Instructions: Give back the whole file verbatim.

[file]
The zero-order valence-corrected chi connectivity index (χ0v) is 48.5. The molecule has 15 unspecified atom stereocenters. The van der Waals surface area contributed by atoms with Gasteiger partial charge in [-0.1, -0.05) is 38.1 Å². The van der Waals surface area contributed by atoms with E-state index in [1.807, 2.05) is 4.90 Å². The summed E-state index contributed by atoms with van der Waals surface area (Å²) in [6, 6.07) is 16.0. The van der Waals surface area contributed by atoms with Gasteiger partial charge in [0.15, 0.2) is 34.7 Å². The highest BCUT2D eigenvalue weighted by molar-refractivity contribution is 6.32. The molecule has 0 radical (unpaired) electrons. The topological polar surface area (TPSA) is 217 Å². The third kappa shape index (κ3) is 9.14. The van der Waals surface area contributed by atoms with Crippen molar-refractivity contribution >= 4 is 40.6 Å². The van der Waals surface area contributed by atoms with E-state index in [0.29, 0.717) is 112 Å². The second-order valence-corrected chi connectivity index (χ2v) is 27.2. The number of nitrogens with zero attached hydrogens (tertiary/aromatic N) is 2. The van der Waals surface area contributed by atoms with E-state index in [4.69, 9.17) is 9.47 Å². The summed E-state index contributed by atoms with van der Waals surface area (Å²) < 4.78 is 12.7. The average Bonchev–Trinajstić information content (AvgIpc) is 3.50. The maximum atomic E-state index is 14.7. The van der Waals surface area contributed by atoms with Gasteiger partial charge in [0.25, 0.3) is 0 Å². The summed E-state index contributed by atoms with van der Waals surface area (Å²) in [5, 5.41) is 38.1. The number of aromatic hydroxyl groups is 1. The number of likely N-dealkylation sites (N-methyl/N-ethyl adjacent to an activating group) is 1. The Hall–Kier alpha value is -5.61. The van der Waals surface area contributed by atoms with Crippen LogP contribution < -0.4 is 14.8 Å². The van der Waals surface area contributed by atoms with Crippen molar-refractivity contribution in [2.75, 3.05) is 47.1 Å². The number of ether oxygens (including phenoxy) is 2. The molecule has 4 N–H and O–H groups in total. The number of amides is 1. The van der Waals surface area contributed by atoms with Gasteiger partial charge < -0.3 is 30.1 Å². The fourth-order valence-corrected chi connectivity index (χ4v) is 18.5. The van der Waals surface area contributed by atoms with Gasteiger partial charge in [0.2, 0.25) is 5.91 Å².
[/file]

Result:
The zero-order valence-corrected chi connectivity index (χ0v) is 48.5. The molecule has 15 unspecified atom stereocenters. The van der Waals surface area contributed by atoms with Gasteiger partial charge in [-0.1, -0.05) is 38.1 Å². The van der Waals surface area contributed by atoms with E-state index in [1.807, 2.05) is 4.90 Å². The summed E-state index contributed by atoms with van der Waals surface area (Å²) in [6, 6.07) is 16.0. The van der Waals surface area contributed by atoms with Gasteiger partial charge in [0.15, 0.2) is 34.7 Å². The highest BCUT2D eigenvalue weighted by molar-refractivity contribution is 6.32. The molecule has 0 radical (unpaired) electrons. The topological polar surface area (TPSA) is 217 Å². The third kappa shape index (κ3) is 9.14. The van der Waals surface area contributed by atoms with Crippen molar-refractivity contribution >= 4 is 40.6 Å². The van der Waals surface area contributed by atoms with E-state index in [0.29, 0.717) is 112 Å². The second-order valence-corrected chi connectivity index (χ2v) is 27.2. The number of nitrogens with zero attached hydrogens (tertiary/aromatic N) is 2. The van der Waals surface area contributed by atoms with E-state index in [4.69, 9.17) is 9.47 Å². The summed E-state index contributed by atoms with van der Waals surface area (Å²) < 4.78 is 12.7. The average Bonchev–Trinajstić information content (AvgIpc) is 3.50. The maximum atomic E-state index is 14.7. The van der Waals surface area contributed by atoms with Gasteiger partial charge in [0.25, 0.3) is 0 Å². The summed E-state index contributed by atoms with van der Waals surface area (Å²) in [5, 5.41) is 38.1. The number of aromatic hydroxyl groups is 1. The number of likely N-dealkylation sites (N-methyl/N-ethyl adjacent to an activating group) is 1. The Hall–Kier alpha value is -5.61. The van der Waals surface area contributed by atoms with Crippen LogP contribution < -0.4 is 14.8 Å². The van der Waals surface area contributed by atoms with Crippen molar-refractivity contribution in [2.75, 3.05) is 47.1 Å². The number of ether oxygens (including phenoxy) is 2. The molecule has 4 N–H and O–H groups in total. The number of amides is 1. The van der Waals surface area contributed by atoms with Gasteiger partial charge < -0.3 is 30.1 Å². The fourth-order valence-corrected chi connectivity index (χ4v) is 18.5. The van der Waals surface area contributed by atoms with Gasteiger partial charge in [0.2, 0.25) is 5.91 Å².